Knowledge & Perspective

Staying current is critical. We're pleased to provide insight and updates on case law and legislation that are relevant to our clients.

February 22, 2018

Municipal Conflict of Interest Workshop

The following presentation provides clarification on the Municipal Conflict of Interest Act.

January 31, 2018

Case Commentary: Noel v. Butler, 2016 NBCA 49 - Implications for Pension Division in Common-Law Relationships

The facts in Noel v. Butler, 2016 NBCA 49, [Noel] are not complicated. This was a fourteen year common law relationship spanning from approximately 1998 until 2012. Ms. Butler had been a teacher since 1985 and had pension with a commuted value of $909,286.51 as of the date of separation.

January 29, 2018

Can Employers Require Mandatory Unpaid Standby Duty?

The recent decision of the Supreme Court of Canada (SCC), Association of Justice Counsel v Canada (Attorney General), 2017 SCC 55, addressed the issue of whether a unionized employer can unilaterally introduce a policy requiring employees to provide unpaid standby duty.

January 16, 2018

NL Court Finds Standard Mortgage Clause Defeats Canada Revenue Agency “Deemed Trust” Provisions

This case involved competing claims to insurance proceeds payable following a fire loss to a building (the “Property”) owned by Elite Builders Inc. (“Elite”). The Property was insured by Travelers Canada (“Travelers”).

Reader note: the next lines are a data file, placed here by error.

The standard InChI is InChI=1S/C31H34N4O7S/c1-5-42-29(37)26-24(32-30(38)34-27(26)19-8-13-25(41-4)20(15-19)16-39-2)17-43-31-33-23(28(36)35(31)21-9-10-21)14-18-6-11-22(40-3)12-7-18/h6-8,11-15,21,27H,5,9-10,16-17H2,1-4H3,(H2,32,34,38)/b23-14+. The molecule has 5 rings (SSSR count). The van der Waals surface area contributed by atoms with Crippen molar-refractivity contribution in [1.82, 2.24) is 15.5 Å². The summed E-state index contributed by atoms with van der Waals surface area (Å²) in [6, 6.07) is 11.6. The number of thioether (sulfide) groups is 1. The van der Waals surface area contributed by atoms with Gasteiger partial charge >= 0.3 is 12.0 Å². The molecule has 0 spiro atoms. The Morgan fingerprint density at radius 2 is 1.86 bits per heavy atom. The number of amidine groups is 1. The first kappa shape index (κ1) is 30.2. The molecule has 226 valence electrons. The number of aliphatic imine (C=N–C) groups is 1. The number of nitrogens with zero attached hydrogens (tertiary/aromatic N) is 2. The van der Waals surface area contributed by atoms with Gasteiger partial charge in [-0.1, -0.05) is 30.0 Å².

January 8, 2018

Notice of Delay: Simon says, “I am making a claim.”

Contrary to the perception that lawyers thrive in loopholes, when a dispute arises, the concepts of fair and reasonable are consistent. It is on that basis that most parties are able to work through disputes without commencing litigation.

December 4, 2017

Ontario’s New “Deferential” Approach to Planning Appeals – Lessons from Nova Scotia

Those interested in how the new planning appeals system in Ontario will operate may want to look East – to Nova Scotia. The Ontario government recently unveiled its proposal to overhaul the province’s land use planning appeals system.

November 29, 2017

The Exclusion for Intentional or Criminal Acts

Issues of the applicability of the intentional or criminal acts exclusion will arise in both the duty to defend context as well as with respect to the obligation to indemnify. As with any case that involves the interpretation of any aspect of an insurance policy, knowledge of the basic principles of insurance law developed by the Supreme Court of Canada is essential.